Sunday, August 10, 2008

“中国加油”Cheer: 8 years in 8 hours

Every morning on the way to IUP I bike past a neighborhood park equipped for elderly ballroom dancing sessions, pick-pong matches and young late-night forbidden kisses. The red countdown board stands at the entrance informing everyone how much time is left before the opening ceremonies down to the second. I feel a surge of excitement reading "0000 days, 3 hours, 9 minutes and 53 seconds" - finally I'll see the fruit of years of preparation by China's Olympics Committee. However, the polluted sky suggests rain - where are the silver iodides that were supposed to rend Beijing's sky clear?

Jason and I take a taxi to Hardy's hutong near Yonghegong and Nanlouguxiang. Through narrow cobbleways and past stained windows we find a traditional siheyuan (four-corner roof hutong). We walk to the entrance with a row of empty imported beer bottles lined outside a window. The ambiance inside is beautiful, but I see no air conditioning machines. Two electrical fans swing its heads back and forth, weak breezes cooling sweat beads on everyone's noses. Hardy brings out a few cold beers.
"How much do you pay a month for this place?" I ask.
"1500," he replies.

As more people arrive and crowd the hutong, I escape outside for fresh air. An old man with a towel swung over his neck watches me as he cools himself with a paper fan. Untrimmed shrubs, two yellow parakeets and four red-eyed turtles surround him.
"Old man (courteously said), how long have you lived here?" I ask.
"About six months." he says.
"Only six months? You look like you've lived here much longer than that."
"Oh yes, I used to live north of here where that big building now stands. The government razed my hutong."
"Did the government give you enough compensation?"
"Meh," he chuckles, "it'll do, I suppose."
His wife brings out a bowl of green beans to snack on.

The group finally starts walking towards Ditan Gongyuan, a park about fifteen minutes away from the hutong. As we walk across an overpass, I notice the highway below is completely empty. Red and blue lights on top of police cars blink along the highway every fifty meters. I rest my water bottle and umbrella on the stone fence and prepare my camera, but a guard in full military regalia approaches me and tells me to take my belongings off the fence. "I'm just taking a picture," I say.
"Please remove it, or we will fine you." he warns. "And please don't take a picture."
"But when will I ever see Beijing's highways empty like this during rush hour?" I complain.
After staring at me for a couple seconds, he says, "Take it when there are no cars in the highway then," he instructs.
As he watches me carefully, I hold my water bottle between my legs and snap a photo. "Why are you guys here anyways? Why is this highway empty?" I ask.
"Government officials are passing through here. The officials from Austria just passed by. We cannot allow anyone to take pictures of these officials. Anyone taking photos of officials will be suspected as a terrorist."
"Did the officials from the United States pass by?"
While musing the thought of President Bush passing under my feet, we continue to walk to Ditan Gongyuan. Under the park gate, we see lit-up Fuwa mascots on a roller coaster made of flowers. Hardy and a few guys buy pizza and champagne from a local restaurant for everyone for dinner. After a few bites and gulps, we hurry through the park to the big TV screens. The gate to the closed TV area is already packed with people. Onlookers begin to cheer as the red countdown board next to the screen reads "5 minutes." Everyone quickly squeezes through and finds patches of grass to sit on. The TV darkens as the stadium lights go out. The drum countdown show excites everyone to yell in mixed unison, "Ten, nine, ba, qi, liu, five, si, three, er, yi..."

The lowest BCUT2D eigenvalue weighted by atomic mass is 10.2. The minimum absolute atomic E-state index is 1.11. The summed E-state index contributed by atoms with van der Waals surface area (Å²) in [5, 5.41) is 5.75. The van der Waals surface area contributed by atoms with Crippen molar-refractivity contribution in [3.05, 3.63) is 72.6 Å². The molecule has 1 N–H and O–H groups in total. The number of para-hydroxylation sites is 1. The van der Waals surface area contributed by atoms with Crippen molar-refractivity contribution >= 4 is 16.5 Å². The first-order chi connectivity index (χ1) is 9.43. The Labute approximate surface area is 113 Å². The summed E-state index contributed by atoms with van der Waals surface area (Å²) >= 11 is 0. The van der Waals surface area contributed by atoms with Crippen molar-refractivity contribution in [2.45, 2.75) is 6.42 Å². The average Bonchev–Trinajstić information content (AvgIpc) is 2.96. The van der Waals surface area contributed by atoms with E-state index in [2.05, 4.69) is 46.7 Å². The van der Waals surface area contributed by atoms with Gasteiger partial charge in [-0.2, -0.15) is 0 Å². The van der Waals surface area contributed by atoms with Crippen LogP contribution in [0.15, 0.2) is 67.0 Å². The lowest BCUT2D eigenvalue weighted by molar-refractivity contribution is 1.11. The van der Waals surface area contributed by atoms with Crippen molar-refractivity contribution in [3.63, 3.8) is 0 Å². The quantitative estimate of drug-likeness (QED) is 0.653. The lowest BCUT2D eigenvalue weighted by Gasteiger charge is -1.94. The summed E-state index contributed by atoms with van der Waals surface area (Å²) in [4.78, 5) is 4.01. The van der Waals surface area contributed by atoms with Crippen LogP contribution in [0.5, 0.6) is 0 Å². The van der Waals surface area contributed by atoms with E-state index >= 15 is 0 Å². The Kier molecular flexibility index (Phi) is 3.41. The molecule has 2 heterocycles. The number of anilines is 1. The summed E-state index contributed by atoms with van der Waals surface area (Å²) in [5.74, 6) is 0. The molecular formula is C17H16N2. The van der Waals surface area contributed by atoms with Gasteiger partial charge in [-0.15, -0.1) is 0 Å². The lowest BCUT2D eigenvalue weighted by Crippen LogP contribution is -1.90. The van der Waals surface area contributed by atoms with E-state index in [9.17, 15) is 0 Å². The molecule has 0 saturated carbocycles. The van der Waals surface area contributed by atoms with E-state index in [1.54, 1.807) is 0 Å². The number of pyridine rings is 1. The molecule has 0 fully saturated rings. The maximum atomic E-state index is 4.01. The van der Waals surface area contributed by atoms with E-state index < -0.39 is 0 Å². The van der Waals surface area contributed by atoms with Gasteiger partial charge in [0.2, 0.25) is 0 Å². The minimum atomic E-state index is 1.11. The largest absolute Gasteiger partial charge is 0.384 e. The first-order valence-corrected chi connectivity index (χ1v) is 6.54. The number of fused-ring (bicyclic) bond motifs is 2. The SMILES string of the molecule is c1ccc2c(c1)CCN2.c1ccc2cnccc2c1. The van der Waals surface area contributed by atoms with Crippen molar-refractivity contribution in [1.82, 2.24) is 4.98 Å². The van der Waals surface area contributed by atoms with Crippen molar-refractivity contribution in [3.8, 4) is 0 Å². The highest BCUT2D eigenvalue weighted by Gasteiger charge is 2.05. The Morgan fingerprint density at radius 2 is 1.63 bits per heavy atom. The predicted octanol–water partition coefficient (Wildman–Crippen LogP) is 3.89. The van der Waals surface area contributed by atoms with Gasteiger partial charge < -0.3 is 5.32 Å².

After Zhang YiMou's 80,000 cast show, portions of the crowd break into modest to crazy applause for various international athlete delegations. When Taiwan comes on as "China Taipei," the park breaks into cheers and claps. As soon as the camera pans to Chairman Hu, the claps die down to smatterings. When the American athletes come out, the audience goes nuts as some people swing American flags and shirts over their heads on top of fences and platforms. When the screen shows President Bush, the audience splits into claps and boos. Finally, when China's 1,600 delegation enters the stadium, the watchers all stand and roar for Yao Ming and the athletes donned in red and yellow suits (tomatoes and eggs, as my Chinese teacher calls them). As soon as Li Ning lights the scroll torch, everyone cheers as they runs toward the gate. I hear some people complain in pain about cramped legs and tired eyes. My friends invite me to a bar in Chaoyang - I refuse. Four hours of looking at a 10 by 12 TV has drained me.

On the subway back to Wudaokou, we share plans for the upcoming weeks.
"Are you going to see any of the events?" Anjli asks.
"No, I don't want to go to them," I say.
"What?? What are you going to do after your program ends?"
"I don't want to be in Beijing...I think I'll head south toward Sichuan or Tibet."
"Can you get into those areas? With the protests and disasters, will you be allowed to travel there?"
"Meh, better now than before the cultures there are China-fied."

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1 Comment:

Lucky said...

I'm back in the states now :)
Miss ya. Hope you can see my comment while in China and that you stay reasonably safe while in Tibet/Sichuan.

So how do you call someone old sir politely? “老先(生)"?and kudos for talking back to an official.

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